A Study by Sharipov R. Kh. et al. entitled "Interaction of Correction of Lipid Peroxidation Disorders with Oxibral" is awarded Best Article of Vol 13 issue 03
A Study by Tarek Elwakil et al. entitled "Led Light Photobiomodulation Effect on Wound Healing Combined with Phenytoin in Mice Model" is awarded Best Article of Vol 13 issue 02
A Study by Mohita Ray et al. entitled "Accuracy of Intra-Operative Frozen Section Consultation of Gastrointestinal Biopsy Samples in Correlation with the Final Histopathological Diagnosis" is awarded Best Article for Vol 13 issue 01
A Study by Badritdinova MN et al. entitled "Peculiarities of a Pain in Patients with Ischemic Heart Disease in the Presence of Individual Combines of the Metabolic Syndrome" is awarded Best Article for Vol 12 issue 24
A Study by Sindhu Priya E S et al. entitled "Neuroprotective activity of Pyrazolone Derivatives Against Paraquat-induced Oxidative Stress and Locomotor Impairment in Drosophila melanogaster" is awarded Best Article for Vol 12 issue 23
A Study by Habiba Suhail et al. entitled "Effect of Majoon Murmakki in Dysmenorrhoea (Usre Tams): A Standard Controlled Clinical Study" is awarded Best Article for Vol 12 issue 22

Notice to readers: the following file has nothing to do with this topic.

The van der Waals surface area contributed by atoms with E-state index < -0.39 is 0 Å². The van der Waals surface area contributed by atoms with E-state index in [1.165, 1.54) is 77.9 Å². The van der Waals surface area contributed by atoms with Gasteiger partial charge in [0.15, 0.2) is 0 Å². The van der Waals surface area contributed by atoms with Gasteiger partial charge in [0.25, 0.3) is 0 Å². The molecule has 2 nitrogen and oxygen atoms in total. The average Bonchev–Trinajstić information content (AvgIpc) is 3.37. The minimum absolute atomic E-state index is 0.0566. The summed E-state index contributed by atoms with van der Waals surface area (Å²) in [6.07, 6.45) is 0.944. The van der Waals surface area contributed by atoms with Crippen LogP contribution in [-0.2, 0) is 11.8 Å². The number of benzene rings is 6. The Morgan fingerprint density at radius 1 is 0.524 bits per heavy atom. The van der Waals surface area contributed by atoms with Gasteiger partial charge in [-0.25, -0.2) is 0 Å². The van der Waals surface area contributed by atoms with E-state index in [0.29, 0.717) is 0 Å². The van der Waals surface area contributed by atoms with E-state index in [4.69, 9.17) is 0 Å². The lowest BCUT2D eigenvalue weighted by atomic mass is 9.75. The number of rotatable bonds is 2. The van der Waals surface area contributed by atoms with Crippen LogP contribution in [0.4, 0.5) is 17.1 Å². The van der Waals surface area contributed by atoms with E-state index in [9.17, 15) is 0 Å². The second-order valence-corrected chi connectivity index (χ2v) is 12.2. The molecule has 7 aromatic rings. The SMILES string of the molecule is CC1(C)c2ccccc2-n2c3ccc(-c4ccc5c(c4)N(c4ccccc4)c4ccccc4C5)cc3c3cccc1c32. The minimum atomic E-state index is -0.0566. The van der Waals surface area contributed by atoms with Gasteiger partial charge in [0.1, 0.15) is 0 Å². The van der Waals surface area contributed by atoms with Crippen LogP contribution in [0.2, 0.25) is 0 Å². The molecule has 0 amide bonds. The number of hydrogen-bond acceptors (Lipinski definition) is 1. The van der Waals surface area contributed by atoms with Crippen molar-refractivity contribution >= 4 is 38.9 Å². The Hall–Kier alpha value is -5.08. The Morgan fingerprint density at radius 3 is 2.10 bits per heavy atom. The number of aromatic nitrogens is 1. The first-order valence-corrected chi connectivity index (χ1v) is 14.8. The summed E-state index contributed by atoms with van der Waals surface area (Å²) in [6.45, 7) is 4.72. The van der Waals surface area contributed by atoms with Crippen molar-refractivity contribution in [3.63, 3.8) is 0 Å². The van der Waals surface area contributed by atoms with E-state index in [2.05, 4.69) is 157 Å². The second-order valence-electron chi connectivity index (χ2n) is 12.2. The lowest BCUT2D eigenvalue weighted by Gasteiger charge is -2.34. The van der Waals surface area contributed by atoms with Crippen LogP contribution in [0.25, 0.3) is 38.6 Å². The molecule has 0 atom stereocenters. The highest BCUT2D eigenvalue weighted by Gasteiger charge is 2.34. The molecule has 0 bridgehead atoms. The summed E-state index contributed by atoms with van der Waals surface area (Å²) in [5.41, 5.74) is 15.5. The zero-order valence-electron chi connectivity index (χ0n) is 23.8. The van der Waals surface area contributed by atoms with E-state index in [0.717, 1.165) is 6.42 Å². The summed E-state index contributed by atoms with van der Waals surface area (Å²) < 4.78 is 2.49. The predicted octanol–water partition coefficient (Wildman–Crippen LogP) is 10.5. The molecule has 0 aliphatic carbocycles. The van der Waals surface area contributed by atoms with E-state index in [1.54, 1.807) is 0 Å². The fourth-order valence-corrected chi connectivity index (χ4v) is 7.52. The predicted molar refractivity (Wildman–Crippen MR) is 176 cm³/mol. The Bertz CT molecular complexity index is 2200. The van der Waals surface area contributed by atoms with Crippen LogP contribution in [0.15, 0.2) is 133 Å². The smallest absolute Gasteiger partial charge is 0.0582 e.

A Study by Ghaffar UB et al. entitled "Correlation between Height and Foot Length in Saudi Population in Majmaah, Saudi Arabia" is awarded Best Article for Vol 12 issue 21
A Study by Siti Sarah Binti Maidin entitled "Sleep Well: Mobile Application to Address Sleeping Problems" is awarded Best Article for Vol 12 issue 20
A Study by Avijit Singh"Comparison of Post Operative Clinical Outcomes Between “Made in India” TTK Chitra Mechanical Heart Valve Versus St Jude Mechanical Heart Valve in Valve Replacement Surgery" is awarded Best Article for Vol 12 issue 19
A Study by Sonali Banerjee and Mary Mathews N. entitled "Exploring Quality of Life and Perceived Experiences Among Couples Undergoing Fertility Treatment in Western India: A Mixed Methodology" is awarded Best Article for Vol 12 issue 18
A Study by Jabbar Desai et al. entitled "Prevalence of Obstructive Airway Disease in Patients with Ischemic Heart Disease and Hypertension" is awarded Best Article for Vol 12 issue 17
A Study by Juna Byun et al. entitled "Study on Difference in Coronavirus-19 Related Anxiety between Face-to-face and Non-face-to-face Classes among University Students in South Korea" is awarded Best Article for Vol 12 issue 16
A Study by Sudha Ramachandra & Vinay Chavan entitled "Enhanced-Hybrid-Age Layered Population Structure (E-Hybrid-ALPS): A Genetic Algorithm with Adaptive Crossover for Molecular Docking Studies of Drug Discovery Process" is awarded Best article for Vol 12 issue 15
A Study by Varsha M. Shindhe et al. entitled "A Study on Effect of Smokeless Tobacco on Pulmonary Function Tests in Class IV Workers of USM-KLE (Universiti Sains Malaysia-Karnataka Lingayat Education Society) International Medical Programme, Belagavi" is awarded Best article of Vol 12 issue 14, July 2020